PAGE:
Com. v. Carbone

Annotate this Case

375 Pa. Superior Ct. 261 (1988)

544 A.2d 462

COMMONWEALTH of Pennsylvania v. Patricia Ann CARBONE, Appellant.

Superior Court of Pennsylvania.

Argued September 28, 1987.

Filed June 15, 1988.

*263 Kevin J. Rozich, Johnstown, for appellant.

David J. Flower, Assistant District Attorney, Somerset, for Com., appellee.


CIRILLO, President Judge:

Patricia Carbone appeals from a judgment of sentence entered in the Court of Common Pleas, Somerset County, following her conviction for first-degree murder. We reverse and remand.

Carbone raises several issues regarding the sufficiency of the evidence. She claims the Commonwealth failed to prove malice beyond a reasonable doubt and failed to disprove self-defense beyond a reasonable doubt. Therefore, she maintains that the evidence was insufficient to support a conviction for murder in the first degree. Carbone also claims that the presence of the decedent's widow at the prosecution table throughout voir dire and trial was inherently prejudicial.

The well-established standard for reviewing a sufficiency claim on appeal from a conviction was recently stated by our supreme court:

[W]hether, viewing the evidence in the light most favorable to the Commonwealth [as verdict winner], and drawing all reasonable inferences favorable to the Commonwealth, there is sufficient evidence to find every element of the crime beyond a reasonable doubt. ... The Commonwealth may sustain its burden of proving every element of the crime beyond a reasonable doubt by wholly circumstantial evidence. ... Moreover, in applying the above test, the entire trial record must be evaluated and all evidence actually received must be considered. ... Finally, the trier of fact, while passing upon the credibility of witnesses and the weight to be afforded the evidence produced, is free to believe all, part or none of the evidence.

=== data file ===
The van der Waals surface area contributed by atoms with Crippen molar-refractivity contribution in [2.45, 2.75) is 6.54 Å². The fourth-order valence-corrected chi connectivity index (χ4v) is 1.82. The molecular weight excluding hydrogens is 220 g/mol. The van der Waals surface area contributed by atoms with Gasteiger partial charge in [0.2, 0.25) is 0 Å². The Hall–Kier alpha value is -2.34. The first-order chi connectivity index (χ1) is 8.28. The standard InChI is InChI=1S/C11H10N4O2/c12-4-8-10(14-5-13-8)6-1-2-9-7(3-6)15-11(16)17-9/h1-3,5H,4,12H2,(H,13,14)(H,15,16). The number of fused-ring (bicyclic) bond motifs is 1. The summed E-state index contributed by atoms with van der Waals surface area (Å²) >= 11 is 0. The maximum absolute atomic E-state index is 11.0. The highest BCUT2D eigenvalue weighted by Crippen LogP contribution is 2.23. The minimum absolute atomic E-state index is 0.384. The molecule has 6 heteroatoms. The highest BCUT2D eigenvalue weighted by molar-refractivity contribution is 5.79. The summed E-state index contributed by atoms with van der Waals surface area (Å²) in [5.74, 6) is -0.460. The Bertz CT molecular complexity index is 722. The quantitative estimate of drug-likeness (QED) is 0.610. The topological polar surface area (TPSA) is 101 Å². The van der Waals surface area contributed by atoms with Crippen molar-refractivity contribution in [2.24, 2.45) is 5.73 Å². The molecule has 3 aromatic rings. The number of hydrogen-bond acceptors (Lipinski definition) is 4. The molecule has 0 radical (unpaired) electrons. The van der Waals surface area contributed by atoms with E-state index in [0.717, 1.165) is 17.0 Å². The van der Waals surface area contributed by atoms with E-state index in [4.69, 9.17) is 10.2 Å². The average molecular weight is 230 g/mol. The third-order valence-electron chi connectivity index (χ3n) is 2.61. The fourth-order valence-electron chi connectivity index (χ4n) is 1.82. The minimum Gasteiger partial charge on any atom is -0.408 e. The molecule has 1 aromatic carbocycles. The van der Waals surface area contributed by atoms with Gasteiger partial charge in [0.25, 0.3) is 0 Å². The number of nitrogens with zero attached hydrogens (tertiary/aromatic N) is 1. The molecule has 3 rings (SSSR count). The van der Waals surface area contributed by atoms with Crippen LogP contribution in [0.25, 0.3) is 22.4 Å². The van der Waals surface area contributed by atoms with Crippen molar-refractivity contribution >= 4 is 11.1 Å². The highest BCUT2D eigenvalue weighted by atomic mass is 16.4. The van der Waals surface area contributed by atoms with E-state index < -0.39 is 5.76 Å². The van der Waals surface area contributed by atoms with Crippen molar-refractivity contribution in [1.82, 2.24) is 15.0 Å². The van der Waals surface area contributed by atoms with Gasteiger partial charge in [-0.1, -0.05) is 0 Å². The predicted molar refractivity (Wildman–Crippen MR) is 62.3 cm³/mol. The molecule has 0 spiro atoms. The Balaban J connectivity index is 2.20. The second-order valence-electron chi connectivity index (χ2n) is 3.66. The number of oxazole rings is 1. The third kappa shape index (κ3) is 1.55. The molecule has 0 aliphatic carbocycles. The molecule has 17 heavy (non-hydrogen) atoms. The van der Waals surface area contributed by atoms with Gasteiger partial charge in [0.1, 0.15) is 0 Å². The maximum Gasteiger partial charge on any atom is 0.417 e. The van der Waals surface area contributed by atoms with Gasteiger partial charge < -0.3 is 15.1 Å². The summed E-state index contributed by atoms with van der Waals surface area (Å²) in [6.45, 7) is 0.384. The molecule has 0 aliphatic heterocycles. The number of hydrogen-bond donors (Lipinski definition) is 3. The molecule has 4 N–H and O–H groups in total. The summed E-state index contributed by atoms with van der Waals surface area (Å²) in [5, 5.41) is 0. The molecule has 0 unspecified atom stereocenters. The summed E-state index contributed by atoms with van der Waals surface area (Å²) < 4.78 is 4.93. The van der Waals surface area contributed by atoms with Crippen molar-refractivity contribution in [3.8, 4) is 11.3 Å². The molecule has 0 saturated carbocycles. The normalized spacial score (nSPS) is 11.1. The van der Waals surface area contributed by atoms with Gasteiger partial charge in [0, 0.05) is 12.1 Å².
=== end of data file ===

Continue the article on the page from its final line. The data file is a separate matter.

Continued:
Commonwealth v. Griscavage, 512 Pa. 540, 543, 517 A.2d 1256, 1257 (1986) (quoting Commonwealth v. Harper, 485 *265 Pa. 572, 576-577, 403 A.2d 536, 538-539 (1979) (citations omitted)).

With these principles in mind, we commence our review of the evidence. Patricia Carbone, age thirty-one, was charged with first-degree murder, third-degree murder, and voluntary manslaughter. She admitted stabbing the decedent, Jerome Lint, but claimed self-defense. According to her testimony, Carbone was walking alone along Route 56 near Windber on Saturday evening, June 9, 1984. She had some free time before her boyfriend was to call so she decided to visit some friends who lived one-fourth mile away. She walked because she had no title for her car. Carbone stated that a small car going her direction slowed down, pulled in front of her and stopped. The car lights went off and the passenger door opened. Carbone walked toward the car. Thinking she would be offered a ride, she bent over and looked into the open door to acknowledge the person and decline the offer, which she did. The driver of the car told her "a nice-looking girl shouldn't be out walking." She continued walking and heard the car door shut. The man then pulled his car in front of her and again opened the car door. Thinking there was no danger, she leaned down again looking into the door intending to tell him that she did not need a ride when he "yanked hold of my hair," and pulled her onto the seat, half in and half out of the car. She experienced both terror and shock, and feared being dragged along the road. She begged him to let her go. As the car began drifting she pulled her legs off the ground and closed the door. When the door closed, he let go of her hair. She tried to talk to him, to "reach him on a human level ... to get through to him and get him to change his mind and let me go." When he stopped in a remote and heavily wooded area, she got out of the car and ran. Lint chased her and she lost one of her shoes. While she was running, she reached into her purse for a utility knife. She pulled out her hairbrush by mistake and dropped it. She then pulled out the knife. Lint tackled her and she stabbed him because she feared he would rape and possibly kill her. Her testimony indicated that she stabbed *266 the victim more than one time because he refused to stop his assault. When he ceased his attempts, he stood up. Carbone then saw headlights and ran toward them.

The Commonwealth's witness, Mr. Varner, testified that while he was driving with his family they were flagged down by a woman standing in the middle of the road with a knife in one hand and a purse in the other, "screaming over and over `He's going to kill me, help me, let me in the car please.'" When Mr. Varner told her he would not let her in the car because of the knife, she "stabilized" and he allowed her to ride on the hood of his car. He dropped her off at the nearest house, which belonged to Mr. and Mrs. Boyer.